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Who Invests in Social Impact

The idea of “making an impact” has exploded into our everyday vernacular. Millennials want to make an impact in their personal and professional lives, startups want to make an impact on the world, and investors want to provide the financial capital to support both. Since 2007, impact investing has grown tremendously, with funds of all different sizes, missions, and investor bases collectively managing over $60B in assets intended to generate both financial return and social/environmental impact.

This growth trajectory makes sense. There’s an appetite to create positive social outcomes that are also profitable, which startup culture has helped breed by introducing the concept of disruption into longstanding industries and sectors. Plus, impact investing is maturing, and as there are more examples of investment approaches and strategies that also create impact, startups, corporations, economic institutions, and investors have all come to understand it better.

Practically, impact investing can be more difficult to define. There are many different types of impact and investment strategies/approaches, and while the concept of impact investing is powerful, it is also very broad. Anecdotally, Hyde Park Angels has made cleantech, edtech, healthcare, and sustainability investments since its inception, but it hasn’t always recognized them explicitly as impact investments. As impact investing has continued to pick up steam, we have become increasingly interested in better defining it and understanding the players in the space, so we teamed up with Impact Engine, an investment partner that focuses exclusively on impact investing, to take a closer look and figure out who invests in impact.

We had to start at the beginning, by understanding exactly what impact investing is. Impact Engine defines impact investing the same way the World Economic Forum does, as “an investment approach intentionally seeking to create both financial return and social impact that is actively measured.” This basic definition helps lay the framework for impact investing, but doesn’t exactly paint a picture of what an impact investment looks like. So we asked Impact Engine, which invests in early stage companies like we do, how they take this definition and turn it into an investment strategy.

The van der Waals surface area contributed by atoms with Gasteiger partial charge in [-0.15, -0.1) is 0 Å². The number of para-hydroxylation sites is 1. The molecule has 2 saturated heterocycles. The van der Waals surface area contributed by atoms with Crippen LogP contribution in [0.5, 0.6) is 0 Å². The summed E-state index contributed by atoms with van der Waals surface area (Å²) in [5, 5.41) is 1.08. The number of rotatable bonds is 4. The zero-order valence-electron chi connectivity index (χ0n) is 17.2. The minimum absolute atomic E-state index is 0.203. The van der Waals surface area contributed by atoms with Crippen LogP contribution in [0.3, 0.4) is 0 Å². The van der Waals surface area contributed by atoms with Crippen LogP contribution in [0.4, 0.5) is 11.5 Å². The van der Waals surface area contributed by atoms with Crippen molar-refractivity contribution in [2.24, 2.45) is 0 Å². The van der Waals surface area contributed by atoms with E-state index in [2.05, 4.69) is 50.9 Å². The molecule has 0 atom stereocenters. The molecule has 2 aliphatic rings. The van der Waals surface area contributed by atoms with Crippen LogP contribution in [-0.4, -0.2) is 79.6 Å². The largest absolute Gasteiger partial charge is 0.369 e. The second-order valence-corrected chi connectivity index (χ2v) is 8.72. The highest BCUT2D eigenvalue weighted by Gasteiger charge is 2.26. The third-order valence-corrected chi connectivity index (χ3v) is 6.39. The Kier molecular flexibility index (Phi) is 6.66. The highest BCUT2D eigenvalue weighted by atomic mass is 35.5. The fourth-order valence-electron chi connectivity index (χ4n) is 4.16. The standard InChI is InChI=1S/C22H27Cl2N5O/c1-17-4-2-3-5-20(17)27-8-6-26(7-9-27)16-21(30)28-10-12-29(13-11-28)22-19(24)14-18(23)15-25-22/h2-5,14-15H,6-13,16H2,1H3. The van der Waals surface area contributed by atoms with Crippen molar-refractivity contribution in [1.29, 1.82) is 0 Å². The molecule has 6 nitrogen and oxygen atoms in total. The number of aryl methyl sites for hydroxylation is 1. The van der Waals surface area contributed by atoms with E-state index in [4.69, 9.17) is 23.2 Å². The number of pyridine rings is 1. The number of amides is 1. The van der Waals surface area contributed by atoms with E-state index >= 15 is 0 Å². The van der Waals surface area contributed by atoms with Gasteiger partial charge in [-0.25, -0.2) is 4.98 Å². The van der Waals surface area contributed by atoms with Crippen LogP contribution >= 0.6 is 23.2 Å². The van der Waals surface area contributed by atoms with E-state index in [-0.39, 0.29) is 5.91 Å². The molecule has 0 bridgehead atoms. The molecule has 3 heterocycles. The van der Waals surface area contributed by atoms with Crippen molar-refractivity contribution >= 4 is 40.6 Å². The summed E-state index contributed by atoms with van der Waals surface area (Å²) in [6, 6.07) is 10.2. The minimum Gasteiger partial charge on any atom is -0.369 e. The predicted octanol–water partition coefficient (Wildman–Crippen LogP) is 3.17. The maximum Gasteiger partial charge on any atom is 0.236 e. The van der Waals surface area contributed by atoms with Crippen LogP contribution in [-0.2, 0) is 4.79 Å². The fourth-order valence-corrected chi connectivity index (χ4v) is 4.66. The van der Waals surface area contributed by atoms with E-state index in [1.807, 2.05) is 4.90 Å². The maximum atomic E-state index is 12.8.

In many ways, what Impact Engine is looking for is similar to what all early-stage investors look for: great entrepreneurs launching businesses that are addressing big market opportunities with a unique, differentiated product or service offering. The difference is that they are screening for social or environmental impact as well, deliberately seeking out companies whose product or service inherently creates a social benefit. They pointed out that a lot of investors are making investments in sectors where impact naturally aligns with financial returns, including cleantech, edtech and health. In other sectors, like fintech, companies may be addressing underserved customers with products that are compelling because they save money, thus leaving those customers financially better off. Alternatively, rising customer demand for healthier, more sustainable products creates opportunities for companies in sectors ranging from consumer products to sustainable agriculture.

We decided it would be helpful to look at Impact Engine’s portfolio companies to get a sense of what problems impact businesses solve and how they solve them, and we hand-selected three to highlight:

· Regroup Therapy: 1 in 5 Americans suffers from a diagnosable behavioral health condition, but over 55% of U.S. counties have no practicing psychiatrists, psychologists or social workers. Regroup Therapy partners with health entities nationwide to provide state-of-the-art, video-based behavioral health integration, increasing access to critical behavioral health services, reducing total cost to treat, and enabling better outcomes for individuals and communities.

· Luna Lights: Luna Lights focuses on developing products that keep older adults healthy by preventing and detecting falls and keeping them connected to loved ones. Namely, the company provides a predictive and preventive experience that simplifies the data collected in order to target the elderly population and uses the data to warn family members and caretakers of potential health problems or falls.

· ThinkCERCA: ThinkCERCA is a technology platform for literacy that incorporates a new methodology for teaching close reading and critical thinking. Currently it is implemented in 264 schools, serving 358,000 students, and students whose teachers are using the platform regularly are achieving an increase of 2.2 grade levels in reading over the course of a single semester.

Essentially, impact companies are doing the same thing as non-impact companies: finding a way to solve clear pain points in the market and build a sustainable and profitable business based on their solution. The main difference is the solutions also create added social benefit. With this more concrete understanding of what impact investing looks like, we can move on to explore who is actually doing it.

For our purposes, we focused on Chicago, evaluating early-stage funds and organizations that were mainly focused on impact investments as opposed to groups like ours that consider and evaluate them alongside non-impact companies. With the help of Venngage we started visualizing this data, which is the first step in understanding the people and market behind impact investing.

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This article is our first step in a larger series focused on providing insights into the impact investing space. If you know of impact-focused funds in the Midwest and beyond, share them in our comments section so we can continue our research.

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